Beyond the Pale
2010 Award Category: Times: Ring War - Third Place
Story Type: Story ✧ Length: Ficlet
Rating: Teen ✧ Reason for Rating: Violence.
Summary: They met beyond the city walls, who should never have met at all... (For B2MEM 2009: Innocence prompt)
Reviewed by: Marta ✧ Score: 10
This is one of those stories that I can read time and time again, and it will (seemingly) always move me. Often as not, it moves me to tears, but sometimes -- as with this latest reread -- it moves me to something else, compassion and hope, I think. It's the last bit that brings about that last reaction: [ "Water," he said hoarsely, and motioned towards the riverbank the damnable river that had cost so many so much and pointed to the earth. "Here." Then, glancing back at the wreck of a city miles distant but still far too near, and never to be shelter to either of them - finished dully: "Then we run some more." ] Reading this, I am reminded of Augustine, particularly Augustine's philosophy of language. Augustine pointed out that it's a mystery how we learn our first words. Because how can you tell someone what words mean except for using other words? You can perhaps point to water, as the Dunadan-lad does here and hope your companion sees the world in the same way you do, so he will interpret your word to mean water, as opposed to distant, or wet, or river, or sacrifice, or whatnot. But that only works because of a uniform human nature, and even then it only works at a very basic level. The Gondorians and Haradrim were taught to hate each other, but here we have two boys, bound not only in their experience but also in the fact that they share a common mannish nature, so that they can understand attempts at communication even before there is a shared language. There is shame to share, and (one grasps from the fleeing) a hope of escape - hope of some kind, which their fallen fellow soldiers no longer have, and which neither of them would have if they followed that impulse to ["to end one life, and so master one's own"]. But the most moving thing is the desperation in lads who really are too young to understand the situation they find themselves in. There is a great difference between the hero's prospect, even the hobbit-hero's prospect -- I'm thinking of Bilbo's musing about the road sweeping him away here -- and that of lads who really are swept off by their feet and damned for the falling. An underexplored side of Middle-earth, and one that is as compelling as it is moving.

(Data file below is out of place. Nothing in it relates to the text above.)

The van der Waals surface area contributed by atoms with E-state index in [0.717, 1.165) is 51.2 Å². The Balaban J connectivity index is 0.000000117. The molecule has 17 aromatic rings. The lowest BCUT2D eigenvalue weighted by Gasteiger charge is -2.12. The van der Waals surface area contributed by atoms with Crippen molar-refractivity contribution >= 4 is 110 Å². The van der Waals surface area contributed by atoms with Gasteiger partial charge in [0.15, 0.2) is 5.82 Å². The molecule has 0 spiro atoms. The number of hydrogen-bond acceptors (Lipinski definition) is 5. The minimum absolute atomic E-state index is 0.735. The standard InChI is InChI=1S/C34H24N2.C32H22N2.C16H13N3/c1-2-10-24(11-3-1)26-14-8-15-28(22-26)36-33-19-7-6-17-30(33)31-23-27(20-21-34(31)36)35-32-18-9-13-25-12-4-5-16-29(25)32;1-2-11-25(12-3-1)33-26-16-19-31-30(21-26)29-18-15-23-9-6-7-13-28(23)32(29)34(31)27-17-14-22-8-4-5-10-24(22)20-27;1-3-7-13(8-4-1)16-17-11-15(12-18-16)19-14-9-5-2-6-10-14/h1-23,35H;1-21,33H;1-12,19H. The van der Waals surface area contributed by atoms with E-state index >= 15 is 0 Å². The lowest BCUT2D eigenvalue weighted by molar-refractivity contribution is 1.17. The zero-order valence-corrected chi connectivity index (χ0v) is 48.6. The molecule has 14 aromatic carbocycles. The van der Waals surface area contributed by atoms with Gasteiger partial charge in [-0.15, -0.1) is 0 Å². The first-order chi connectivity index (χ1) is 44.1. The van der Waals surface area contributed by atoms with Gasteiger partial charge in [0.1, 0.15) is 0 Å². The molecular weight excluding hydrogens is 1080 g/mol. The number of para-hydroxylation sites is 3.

Reviewed by: Thundera Tiger ✧ Score: 9
The beginning quotes set this story up beautifully, and Dwimordene throws us headlong into a situation that was never depicted in Tolkien's canon but (at least on an individual level) was probably one of the most common situations out there. Brutal, gut-wrenching, and utterly sincere, this story hit me hard. Dwimordene introduces two original characters who, for all their differences, might as well be mirror images of one another. Mirror images who should never have had to meet. Both have been taught about the evils of the other, both are running, both feel the bite of dishonor, and neither is quite able to assuage that bite. So many times in the great epics, ordinary people find themselves caught in dire circumstances not of their making and rise to be heroes and heroines. Instead of taking that tried and weary track, Dwimordene gives us two ordinary people caught in dire circumstances not of their making who remain true to what they are. These are boys who have become victims, and seeing the truth in the face of their counterpart, they remain such. An original and realistic portrayal of the War of the Ring.